The main focus of this paper is set on the battery power consumption. All the drones are normally equipped with a Single Board Computer as payload (Raspberry Pi 3B (Raspberry Pi 3B: https://www.raspberrypi.org/products/raspberry-pi-3-model-b/) (RPi) in our case), with an autonomous battery giving rise to an independent service of the drone. In standard drone applications (drone flying as expected), flight-engines consume most of the energy [7] while the power consumption by network services is practically negligible, so that the service time is limited by the drone battery time (around 20 minutes following the technical specifications (DJI Phantom 3 Pro: https://www.dji.com/es/phantom-3-pro)). Even so, when a drone has a static position, it tends to land whenever possible to save energy (a drone that is providing a WiFi access point service does not necessarily have to be flying). In this case, service time will be limited by the SBC battery time and network services should be taken into account and will play an important role in modeling battery consumption.

Regarding power consumption in mobile and portable devices, there are different examples studying the impact of hardware components on the energy consumption [8, 9] and also the impact related to wireless communication [10]. In [11] is presented a method for wirelessly charging the drone battery when it lands, without the need to remove it and replace it. Ground task automation has come to the attention of researchers during the past few years [12, 13] reducing the human operators at the Ground Control Station (GCS).

In addition, in order to efficiently manage the available resources (e.g., energy), various techniques, mechanisms, and procedures have been developed. One of the most widely used is the combinatorial analysis, in which all possible combinations of resources to be used are analyzed. In this proposal, this mechanism is used to analyze all possible combinations of drones to run services. Considering a procedure similar to that described in [14], the proposed technique, by analyzing the whole set of possible cases, ensures the best (exact) result by providing the information of specific resources (drones and batteries) to be used. This optimal scheduling of drones guarantees an efficient use and management of available energy at every moment.

3. Problem Statement and System Model

In this section, first the statement of the problem is formally presented in Section 3.1. Then, the system model and notations are described in Section 3.2 followed by the definitions in Section 3.3 and the performance metrics in Section 3.4. Finally, the assumptions are presented in Section 3.5.

3.1. Problem Statement

Maintaining a certain degree or level of availability can become an important and even critical consideration in the deployment of network services. Especially in communication systems provided by drones, whose capacities in terms of processing and energy may have limitations, the efficient use and management of resources must be guaranteed in order to provide or maintain a desired level of availability. Therefore, this metric is an important factor in the design, planning, and deployment phases, considering that some applications may demand specific values for their operation.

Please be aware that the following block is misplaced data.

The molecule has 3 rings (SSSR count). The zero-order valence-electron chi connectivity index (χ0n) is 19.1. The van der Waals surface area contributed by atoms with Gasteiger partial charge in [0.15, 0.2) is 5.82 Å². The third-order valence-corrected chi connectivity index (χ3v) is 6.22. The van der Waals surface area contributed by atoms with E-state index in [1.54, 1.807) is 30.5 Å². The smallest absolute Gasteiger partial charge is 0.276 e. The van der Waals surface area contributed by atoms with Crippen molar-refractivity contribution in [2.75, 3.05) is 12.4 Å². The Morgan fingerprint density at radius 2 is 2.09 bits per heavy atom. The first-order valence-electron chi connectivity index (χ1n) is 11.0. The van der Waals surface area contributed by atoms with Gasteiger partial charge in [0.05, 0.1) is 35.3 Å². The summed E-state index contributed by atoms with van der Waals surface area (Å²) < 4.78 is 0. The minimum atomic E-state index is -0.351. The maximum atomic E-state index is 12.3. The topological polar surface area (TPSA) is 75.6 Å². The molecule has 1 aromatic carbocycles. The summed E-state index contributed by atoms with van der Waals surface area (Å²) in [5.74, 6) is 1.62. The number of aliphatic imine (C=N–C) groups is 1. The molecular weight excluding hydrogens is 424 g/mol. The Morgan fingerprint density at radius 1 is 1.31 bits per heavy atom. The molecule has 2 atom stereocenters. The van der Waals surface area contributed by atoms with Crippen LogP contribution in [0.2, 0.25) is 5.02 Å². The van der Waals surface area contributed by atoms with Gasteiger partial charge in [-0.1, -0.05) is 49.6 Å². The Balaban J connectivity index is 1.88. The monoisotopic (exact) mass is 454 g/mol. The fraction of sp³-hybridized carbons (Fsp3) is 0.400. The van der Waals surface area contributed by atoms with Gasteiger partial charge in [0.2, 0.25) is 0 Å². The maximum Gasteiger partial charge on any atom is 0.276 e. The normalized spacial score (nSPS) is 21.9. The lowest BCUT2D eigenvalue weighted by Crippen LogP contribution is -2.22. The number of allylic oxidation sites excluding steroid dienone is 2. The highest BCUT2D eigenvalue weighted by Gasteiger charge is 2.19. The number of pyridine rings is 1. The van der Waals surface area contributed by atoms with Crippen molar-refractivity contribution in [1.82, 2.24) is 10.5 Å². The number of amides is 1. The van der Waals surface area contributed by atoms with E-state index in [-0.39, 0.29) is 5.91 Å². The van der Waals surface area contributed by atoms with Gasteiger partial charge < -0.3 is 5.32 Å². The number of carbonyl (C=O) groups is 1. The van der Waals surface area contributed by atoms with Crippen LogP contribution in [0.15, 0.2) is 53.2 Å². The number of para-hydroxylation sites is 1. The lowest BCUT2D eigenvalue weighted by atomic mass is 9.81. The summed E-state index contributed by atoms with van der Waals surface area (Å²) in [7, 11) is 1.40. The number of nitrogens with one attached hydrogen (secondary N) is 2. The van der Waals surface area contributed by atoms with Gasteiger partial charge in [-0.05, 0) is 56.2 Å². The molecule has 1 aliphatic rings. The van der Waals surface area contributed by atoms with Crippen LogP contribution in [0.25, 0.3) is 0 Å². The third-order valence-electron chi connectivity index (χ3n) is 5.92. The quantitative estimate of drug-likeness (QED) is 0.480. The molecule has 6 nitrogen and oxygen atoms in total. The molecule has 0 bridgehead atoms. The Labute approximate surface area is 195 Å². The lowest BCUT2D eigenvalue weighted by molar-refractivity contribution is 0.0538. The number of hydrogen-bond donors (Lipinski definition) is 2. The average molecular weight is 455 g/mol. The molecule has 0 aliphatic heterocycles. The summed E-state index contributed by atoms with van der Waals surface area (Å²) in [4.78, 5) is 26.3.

In order to provide network services, by leveraging the connectivity capabilities offered by 5G networks and within an NFV context, a set of programmable drones can run VNFs, and, thus, provide the required services. In this sense, a fleet of programmable drones can offer different network services simultaneously, such as routing tasks, Internet connectivity, video surveillance services, telemetry, and multimedia services. To ensure proper coordination and management of the devices that implement the VNFs or services, it is necessary for an entity or component to perform the corresponding management tasks. In this way, and in an NFV environment, the core management entity, i.e., the orchestrator, can perform the orchestration and management of available resources [15].

Besides, because the provision of services provided by drones is constrained to their autonomy or battery duration, an efficient energy management scheme is of paramount importance in both short- and long-term applications. In this regard, a policy or scheme that allows the coordination and replacement of drones, to keep the service in an active state while ensuring a certain level of availability, is essential. As a result of all aforementioned, this work presents a scheme or management system for the deployment and replacement of drones, in which an optimal scheduling algorithm is implemented in order to guarantee the continuity of services, i.e., a level of availability, during a finite time interval.

The proposed scheme is shown in Figure 1 and is composed of two components: (i) a set of drones, which are in charge of executing the VNFs and that constitute the Network Function Virtualization Infrastructure (NFVI) and (ii) a GCS, where the elements and entities responsible for monitoring, control, and management of resources and network services are located. The latter is precisely the component (NFV orchestrator) where the developed algorithm is intended to be executed. In this regard, the complete system can be considered as a network service, which in an NFV environment and using the connectivity benefits provided by 5G such as very low latency and high bandwidth can offer the optimal or exact drone scheduling for services execution. In addition, because 5G is considered in the design of the system, the proposed solution can also be categorized as a novel 5G use case.

Figure 1: Overview of the proposed approach.